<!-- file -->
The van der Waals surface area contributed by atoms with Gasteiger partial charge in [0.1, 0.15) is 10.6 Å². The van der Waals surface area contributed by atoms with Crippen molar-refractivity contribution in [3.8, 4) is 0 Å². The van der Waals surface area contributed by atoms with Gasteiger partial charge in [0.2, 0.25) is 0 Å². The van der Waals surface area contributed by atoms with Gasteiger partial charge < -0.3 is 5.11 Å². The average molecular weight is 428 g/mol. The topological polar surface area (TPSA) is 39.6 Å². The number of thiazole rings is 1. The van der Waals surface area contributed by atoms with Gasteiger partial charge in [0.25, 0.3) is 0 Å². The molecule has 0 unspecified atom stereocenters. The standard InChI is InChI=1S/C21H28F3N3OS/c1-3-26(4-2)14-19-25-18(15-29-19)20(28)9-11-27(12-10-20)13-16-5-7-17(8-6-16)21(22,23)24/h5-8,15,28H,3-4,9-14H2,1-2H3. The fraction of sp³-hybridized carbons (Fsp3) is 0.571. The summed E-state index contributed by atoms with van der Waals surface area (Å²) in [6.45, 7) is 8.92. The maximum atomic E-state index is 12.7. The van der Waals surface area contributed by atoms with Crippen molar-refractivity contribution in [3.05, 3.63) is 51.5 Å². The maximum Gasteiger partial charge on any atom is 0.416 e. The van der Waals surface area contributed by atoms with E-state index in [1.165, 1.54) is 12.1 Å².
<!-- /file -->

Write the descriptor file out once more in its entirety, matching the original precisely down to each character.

The van der Waals surface area contributed by atoms with Gasteiger partial charge in [0.1, 0.15) is 10.6 Å². The van der Waals surface area contributed by atoms with Crippen molar-refractivity contribution in [3.8, 4) is 0 Å². The van der Waals surface area contributed by atoms with Gasteiger partial charge in [0.2, 0.25) is 0 Å². The van der Waals surface area contributed by atoms with Gasteiger partial charge < -0.3 is 5.11 Å². The average molecular weight is 428 g/mol. The topological polar surface area (TPSA) is 39.6 Å². The number of thiazole rings is 1. The van der Waals surface area contributed by atoms with Gasteiger partial charge in [0.25, 0.3) is 0 Å². The molecule has 0 unspecified atom stereocenters. The standard InChI is InChI=1S/C21H28F3N3OS/c1-3-26(4-2)14-19-25-18(15-29-19)20(28)9-11-27(12-10-20)13-16-5-7-17(8-6-16)21(22,23)24/h5-8,15,28H,3-4,9-14H2,1-2H3. The fraction of sp³-hybridized carbons (Fsp3) is 0.571. The summed E-state index contributed by atoms with van der Waals surface area (Å²) in [6.45, 7) is 8.92. The maximum atomic E-state index is 12.7. The van der Waals surface area contributed by atoms with Crippen molar-refractivity contribution in [3.05, 3.63) is 51.5 Å². The maximum Gasteiger partial charge on any atom is 0.416 e. The van der Waals surface area contributed by atoms with E-state index in [1.165, 1.54) is 12.1 Å².